talking credit scores and debt

Talking About Credit Scores and Debt In A Relationship

April is Financial Literacy Month, and now is a great time to take on the scary side of finances: credit scores. Understanding and talking about credit scores and debt is uncomfortable in every relationship, but taking it on together is key to a healthier, wealthier marriage.

All About Credit Scores

In a nutshell, a credit score is a 3-digit number that gives banks and lenders a good idea of how well you pay back your debts. There are a couple of different credit score systems out there, but most of us use the FICO score. It ranges from 300 (really, really bad) – 850 (you’re a Rockstar). Here’s a quick breakdown:

  • 800+ = excellent credit (lenders love you!)
  • 600-750 = pretty good
  • 550-600 = low
  • Below 550 = poor

When should I check my credit score?

We recommend pulling your credit score about every 6 months or so to get a good idea of where you’re at (note: it can swing pretty dramatically, especially if you take on or eliminate debt). This includes checking on your partner or spouse’s credit score too.

Why is good credit so important?

Short answer: everyone’s looking at it! From insurance companies to banks and car dealers, everyone looks at your credit to determine how risky you are. The better your credit, the more options you have.

What hurts my credit?

  • Late payments, including late medical bills
  • High debts owed (maxed out credit cards, for example)
  • Canceling credit cards

Having trouble? Don’t hide your head in the sand. Call your credit card companies or medical office. You’d be surprised at how many options are available to you!

Bad credit score. How to improve it?

Having a poor credit score can be scary, but it isn’t permanent. Here’s how to get that number up quickly:

  • Pay off that debt. This is, hands-down, the simplest and most effective way to get a better credit score. When you do, remember that emotions can matter just as much as the numbers do. Paying off high-interest debt first is the best strategy from a financial perspective, but paying off the smallest debt might be the better call, just because it feels better.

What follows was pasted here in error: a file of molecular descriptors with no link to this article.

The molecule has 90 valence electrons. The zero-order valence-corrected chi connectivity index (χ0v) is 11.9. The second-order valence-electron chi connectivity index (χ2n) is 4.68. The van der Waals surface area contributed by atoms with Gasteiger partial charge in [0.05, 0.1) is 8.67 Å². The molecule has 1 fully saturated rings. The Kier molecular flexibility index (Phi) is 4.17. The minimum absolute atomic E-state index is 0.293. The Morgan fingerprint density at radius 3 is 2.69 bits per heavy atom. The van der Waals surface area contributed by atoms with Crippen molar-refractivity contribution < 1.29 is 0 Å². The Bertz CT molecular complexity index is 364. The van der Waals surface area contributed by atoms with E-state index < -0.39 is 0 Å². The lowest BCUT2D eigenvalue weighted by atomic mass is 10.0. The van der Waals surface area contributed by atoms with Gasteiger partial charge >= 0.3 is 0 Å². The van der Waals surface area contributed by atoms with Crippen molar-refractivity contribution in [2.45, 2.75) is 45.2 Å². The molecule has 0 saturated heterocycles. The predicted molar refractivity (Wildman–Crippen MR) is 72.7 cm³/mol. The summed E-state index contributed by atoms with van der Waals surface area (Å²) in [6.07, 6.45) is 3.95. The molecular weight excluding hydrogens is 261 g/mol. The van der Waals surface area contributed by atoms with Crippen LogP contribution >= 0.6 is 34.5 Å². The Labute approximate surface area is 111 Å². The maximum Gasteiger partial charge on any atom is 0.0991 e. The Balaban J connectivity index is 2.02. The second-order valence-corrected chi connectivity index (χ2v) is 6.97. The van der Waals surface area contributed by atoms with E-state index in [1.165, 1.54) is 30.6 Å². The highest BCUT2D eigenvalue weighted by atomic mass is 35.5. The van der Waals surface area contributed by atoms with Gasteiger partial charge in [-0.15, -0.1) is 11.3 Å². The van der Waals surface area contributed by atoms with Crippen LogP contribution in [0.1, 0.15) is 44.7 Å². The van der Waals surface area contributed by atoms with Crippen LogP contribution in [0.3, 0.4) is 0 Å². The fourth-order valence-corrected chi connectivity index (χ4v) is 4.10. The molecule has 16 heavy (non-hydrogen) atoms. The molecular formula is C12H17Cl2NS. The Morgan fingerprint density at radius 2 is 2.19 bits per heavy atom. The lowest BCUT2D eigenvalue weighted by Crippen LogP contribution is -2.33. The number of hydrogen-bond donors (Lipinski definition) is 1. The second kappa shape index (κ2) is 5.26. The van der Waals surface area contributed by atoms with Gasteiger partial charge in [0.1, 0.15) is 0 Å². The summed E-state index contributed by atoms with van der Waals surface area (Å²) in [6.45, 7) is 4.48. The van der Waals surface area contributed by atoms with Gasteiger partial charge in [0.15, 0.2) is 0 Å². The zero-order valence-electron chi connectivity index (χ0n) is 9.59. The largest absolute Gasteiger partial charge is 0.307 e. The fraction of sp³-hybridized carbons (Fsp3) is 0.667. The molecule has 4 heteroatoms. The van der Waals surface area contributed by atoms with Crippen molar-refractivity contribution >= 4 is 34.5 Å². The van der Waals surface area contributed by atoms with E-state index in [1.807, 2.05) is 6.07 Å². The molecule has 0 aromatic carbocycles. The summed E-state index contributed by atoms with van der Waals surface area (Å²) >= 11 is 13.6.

• Keep credit lines open. Pay off your credit cards and keep them at $0 for at least 6 months (do not cancel your cards). Available credit is important in your credit score number so you want credit available to you that you’re not using.

Talking about Debt as a Couple

Taking on credit scores and debt isn’t the most enjoyable part of a relationship, but it’s very important. If you’re getting married, take your relationship to the next level first by checking in on each other’s credit scores and debts. Lay your cards out on the table and spare no details. You will need to come to an agreement on what’s an acceptable amount of debt (you may need to compromise) and agree to a solid debt reduction plan.

If your partner refuses to disclose debt, credit card balances and his or her credit score… run! This is financial infidelity, and huge red flag. Honesty about money and debt is critical to a successful marriage, and failure to do so can lead to an ugly, and expensive, divorce down the road.

How to Agree on Debt in a Relationship

Dealing with debt, whether you’re paying down credit cards or applying for a loan, is not just about the numbers. Emotions get involved and complicate things. Your money personalities are going to affect how you approach debt, and opposite money personalities are likely to disagree. The key is compromise and understanding.

A Saver/Security Seeker may balk at the idea of getting a business loan, for example, but taking a calculated risk to that their Spender/Risk Taker spouse can start a new business could be the right thing to do.

Remember, having debt is NOT the end of the world, and it doesn’t have to be a bad thing. Tackle your debts together as a couple, and you will have a healthier, weather marriage.

Want to improve your financial literacy? Check out the other articles below for some free tips and tools.


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